title An Energy Centric Approach to Architecture: Abstracting the material to co-rationalize design and performance
source Silicon + Skin: Biological Processes and Computation, [Proceedings of the 28th Annual Conference of the Association for Computer Aided Design in Architecture (ACADIA) / ISBN 978-0-9789463-4-0] Minneapolis 16-19 October 2008, 72-81
summary This paper begins by exploring matter as an aggregated system of energy transactions and modulations. With this in mind, it examines the notion of energy driven form finding as a design methodology that can simultaneously negotiate physical, environmental and fabrication considerations. The digital workspace enables this notion of form finding to re-establish itself in the world of architecture through a range of analytic tools that algorithmically encode real world physics. Simulating the spatial and energetic characteristics of reality enables virtual “form generation models that recognize the laws of physics and are able to create ‘minimum’ surfaces for compression, bending [and] tension” (Cook 2004). The language of energy, common in engineering and materials science, enables a renewed trans-disciplinary dialogue that addresses significant historic disjunctions such as the professional divide between architects and engineers. Design becomes a science of exploring abstracted energy states to discover a suitable resonance with which to tune the built environment. ¶ A case study of one particular method of energy driven form finding is presented. Bi-directional Evolutionary Structural Optimization (BESO) is a generative engineering technique developed at RMIT University. It appropriates natural growth strategies to determine optimum forms that respond to structural criteria by reorganizing their topology. This dynamic topology response enables structural optimization to become an integrated component of design exploration. A sequence of investigations illustrates the flexibility and trans-disciplinary benefits of this approach. Using BESO as a tool for design rather than purely for structural optimization fuses the creative approach of the architect with the pragmatic approach of the engineer, enabling outcomes that neither profession could develop in isolation. The BESO case study alludes to future design processes that will facilitate a coherent unfolding of design logic comparable to morphogenesis.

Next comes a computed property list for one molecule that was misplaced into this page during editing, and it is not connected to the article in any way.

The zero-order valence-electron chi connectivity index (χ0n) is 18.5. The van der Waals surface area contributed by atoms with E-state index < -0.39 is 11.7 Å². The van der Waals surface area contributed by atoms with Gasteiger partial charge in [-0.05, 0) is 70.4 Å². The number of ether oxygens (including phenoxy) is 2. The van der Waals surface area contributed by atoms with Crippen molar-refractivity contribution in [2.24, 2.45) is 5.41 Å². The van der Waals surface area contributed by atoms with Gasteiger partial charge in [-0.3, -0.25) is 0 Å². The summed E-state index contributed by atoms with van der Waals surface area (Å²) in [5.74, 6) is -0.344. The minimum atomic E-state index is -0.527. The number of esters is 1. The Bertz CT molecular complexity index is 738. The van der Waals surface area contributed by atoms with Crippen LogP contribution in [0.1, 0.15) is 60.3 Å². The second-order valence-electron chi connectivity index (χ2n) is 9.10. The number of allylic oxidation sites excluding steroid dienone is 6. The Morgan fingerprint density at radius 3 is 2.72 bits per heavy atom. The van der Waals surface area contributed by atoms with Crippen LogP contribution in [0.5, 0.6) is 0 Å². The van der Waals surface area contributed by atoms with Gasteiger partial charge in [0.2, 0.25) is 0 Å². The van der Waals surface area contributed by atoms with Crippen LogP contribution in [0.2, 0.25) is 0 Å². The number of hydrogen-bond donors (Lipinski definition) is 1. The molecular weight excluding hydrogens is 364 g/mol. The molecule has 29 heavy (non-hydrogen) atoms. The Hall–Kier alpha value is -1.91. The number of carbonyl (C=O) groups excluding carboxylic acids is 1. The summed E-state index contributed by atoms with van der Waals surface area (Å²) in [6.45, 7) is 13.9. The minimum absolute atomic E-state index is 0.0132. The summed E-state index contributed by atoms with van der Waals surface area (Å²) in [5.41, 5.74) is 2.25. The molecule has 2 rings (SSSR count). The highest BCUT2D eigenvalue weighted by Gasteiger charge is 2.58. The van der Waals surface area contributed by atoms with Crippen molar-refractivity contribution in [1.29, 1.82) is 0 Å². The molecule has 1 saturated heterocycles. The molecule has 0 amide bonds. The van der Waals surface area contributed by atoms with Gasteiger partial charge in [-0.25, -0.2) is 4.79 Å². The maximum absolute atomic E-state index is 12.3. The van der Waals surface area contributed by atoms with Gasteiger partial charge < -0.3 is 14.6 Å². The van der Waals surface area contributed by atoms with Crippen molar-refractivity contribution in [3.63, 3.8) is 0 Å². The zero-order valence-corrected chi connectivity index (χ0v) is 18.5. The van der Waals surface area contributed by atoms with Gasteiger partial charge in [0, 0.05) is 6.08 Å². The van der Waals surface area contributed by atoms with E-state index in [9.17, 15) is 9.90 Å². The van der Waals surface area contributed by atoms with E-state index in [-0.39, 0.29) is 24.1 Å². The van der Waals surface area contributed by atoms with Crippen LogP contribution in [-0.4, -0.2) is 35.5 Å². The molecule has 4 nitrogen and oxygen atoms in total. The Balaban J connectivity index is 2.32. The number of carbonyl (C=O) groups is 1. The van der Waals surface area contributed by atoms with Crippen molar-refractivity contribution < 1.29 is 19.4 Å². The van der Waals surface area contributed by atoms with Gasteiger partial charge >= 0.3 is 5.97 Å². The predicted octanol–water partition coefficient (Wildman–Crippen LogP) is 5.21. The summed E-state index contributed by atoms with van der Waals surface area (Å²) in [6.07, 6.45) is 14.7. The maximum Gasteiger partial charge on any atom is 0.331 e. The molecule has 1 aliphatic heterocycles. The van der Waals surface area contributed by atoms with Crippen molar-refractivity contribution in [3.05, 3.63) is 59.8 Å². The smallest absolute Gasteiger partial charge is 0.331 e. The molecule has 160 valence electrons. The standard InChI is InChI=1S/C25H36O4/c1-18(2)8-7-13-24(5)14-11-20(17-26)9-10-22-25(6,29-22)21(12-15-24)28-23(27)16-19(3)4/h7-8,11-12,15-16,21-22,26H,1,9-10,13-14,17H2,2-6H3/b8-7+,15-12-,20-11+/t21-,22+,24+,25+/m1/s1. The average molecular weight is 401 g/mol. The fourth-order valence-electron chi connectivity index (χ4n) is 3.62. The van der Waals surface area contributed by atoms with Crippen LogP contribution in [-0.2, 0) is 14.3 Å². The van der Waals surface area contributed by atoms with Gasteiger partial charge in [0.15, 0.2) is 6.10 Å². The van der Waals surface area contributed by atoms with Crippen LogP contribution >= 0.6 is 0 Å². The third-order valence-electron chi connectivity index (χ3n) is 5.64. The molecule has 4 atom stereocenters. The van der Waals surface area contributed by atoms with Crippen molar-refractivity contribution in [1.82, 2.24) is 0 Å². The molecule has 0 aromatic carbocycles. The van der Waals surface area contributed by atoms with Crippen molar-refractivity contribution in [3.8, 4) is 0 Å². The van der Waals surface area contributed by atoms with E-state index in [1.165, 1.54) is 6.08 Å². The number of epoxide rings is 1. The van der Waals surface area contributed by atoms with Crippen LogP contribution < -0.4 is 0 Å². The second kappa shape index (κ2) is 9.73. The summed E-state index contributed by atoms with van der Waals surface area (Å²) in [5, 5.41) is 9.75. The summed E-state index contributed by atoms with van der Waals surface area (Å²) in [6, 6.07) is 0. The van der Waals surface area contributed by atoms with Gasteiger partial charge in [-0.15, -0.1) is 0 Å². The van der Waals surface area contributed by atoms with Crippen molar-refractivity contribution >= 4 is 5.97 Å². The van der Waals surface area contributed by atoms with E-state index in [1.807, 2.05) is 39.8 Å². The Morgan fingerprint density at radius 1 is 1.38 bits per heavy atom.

keywords Energy; Form-Finding; Morphogenesis; Optimization; Structure
series ACADIA
last changed 2009/02/26 07:39

_id sigradi2006_e028c
id sigradi2006_e028c
authors Griffith, Kenfield; Sass, Larry and Michaud, Dennis
year 2006
title A strategy for complex-curved building design:Design structure with Bi-lateral contouring as integrally connected ribs
source SIGraDi 2006 - [Proceedings of the 10th Iberoamerican Congress of Digital Graphics] Santiago de Chile - Chile 21-23 November 2006, pp. 465-469